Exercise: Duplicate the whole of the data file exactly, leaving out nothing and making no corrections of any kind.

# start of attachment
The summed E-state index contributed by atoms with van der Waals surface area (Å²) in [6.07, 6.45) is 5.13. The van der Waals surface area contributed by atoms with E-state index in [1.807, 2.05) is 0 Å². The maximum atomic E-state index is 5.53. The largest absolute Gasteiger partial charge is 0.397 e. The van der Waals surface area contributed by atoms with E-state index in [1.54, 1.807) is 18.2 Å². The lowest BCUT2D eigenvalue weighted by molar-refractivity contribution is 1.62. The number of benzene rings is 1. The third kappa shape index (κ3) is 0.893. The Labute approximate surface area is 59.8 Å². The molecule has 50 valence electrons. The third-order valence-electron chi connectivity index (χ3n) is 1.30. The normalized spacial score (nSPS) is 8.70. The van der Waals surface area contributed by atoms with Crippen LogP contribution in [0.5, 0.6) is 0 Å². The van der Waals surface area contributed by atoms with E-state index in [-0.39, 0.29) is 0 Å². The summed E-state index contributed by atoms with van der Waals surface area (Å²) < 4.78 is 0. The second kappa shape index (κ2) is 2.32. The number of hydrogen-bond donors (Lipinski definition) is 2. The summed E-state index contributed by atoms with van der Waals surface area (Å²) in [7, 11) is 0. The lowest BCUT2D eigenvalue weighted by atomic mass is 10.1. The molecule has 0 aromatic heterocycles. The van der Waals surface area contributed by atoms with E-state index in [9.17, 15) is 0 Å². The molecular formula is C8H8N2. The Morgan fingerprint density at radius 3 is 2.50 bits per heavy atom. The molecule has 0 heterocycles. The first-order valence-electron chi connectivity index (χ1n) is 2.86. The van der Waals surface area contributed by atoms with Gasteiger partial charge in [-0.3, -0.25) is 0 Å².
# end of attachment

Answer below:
The summed E-state index contributed by atoms with van der Waals surface area (Å²) in [6.07, 6.45) is 5.13. The van der Waals surface area contributed by atoms with E-state index in [1.807, 2.05) is 0 Å². The maximum atomic E-state index is 5.53. The largest absolute Gasteiger partial charge is 0.397 e. The van der Waals surface area contributed by atoms with E-state index in [1.54, 1.807) is 18.2 Å². The lowest BCUT2D eigenvalue weighted by molar-refractivity contribution is 1.62. The number of benzene rings is 1. The third kappa shape index (κ3) is 0.893. The Labute approximate surface area is 59.8 Å². The molecule has 50 valence electrons. The third-order valence-electron chi connectivity index (χ3n) is 1.30. The normalized spacial score (nSPS) is 8.70. The van der Waals surface area contributed by atoms with Crippen LogP contribution in [0.5, 0.6) is 0 Å². The van der Waals surface area contributed by atoms with E-state index in [-0.39, 0.29) is 0 Å². The summed E-state index contributed by atoms with van der Waals surface area (Å²) < 4.78 is 0. The second kappa shape index (κ2) is 2.32. The number of hydrogen-bond donors (Lipinski definition) is 2. The summed E-state index contributed by atoms with van der Waals surface area (Å²) in [7, 11) is 0. The lowest BCUT2D eigenvalue weighted by atomic mass is 10.1. The molecule has 0 aromatic heterocycles. The van der Waals surface area contributed by atoms with E-state index in [9.17, 15) is 0 Å². The molecular formula is C8H8N2. The Morgan fingerprint density at radius 3 is 2.50 bits per heavy atom. The molecule has 0 heterocycles. The first-order valence-electron chi connectivity index (χ1n) is 2.86. The van der Waals surface area contributed by atoms with Gasteiger partial charge in [-0.3, -0.25) is 0 Å².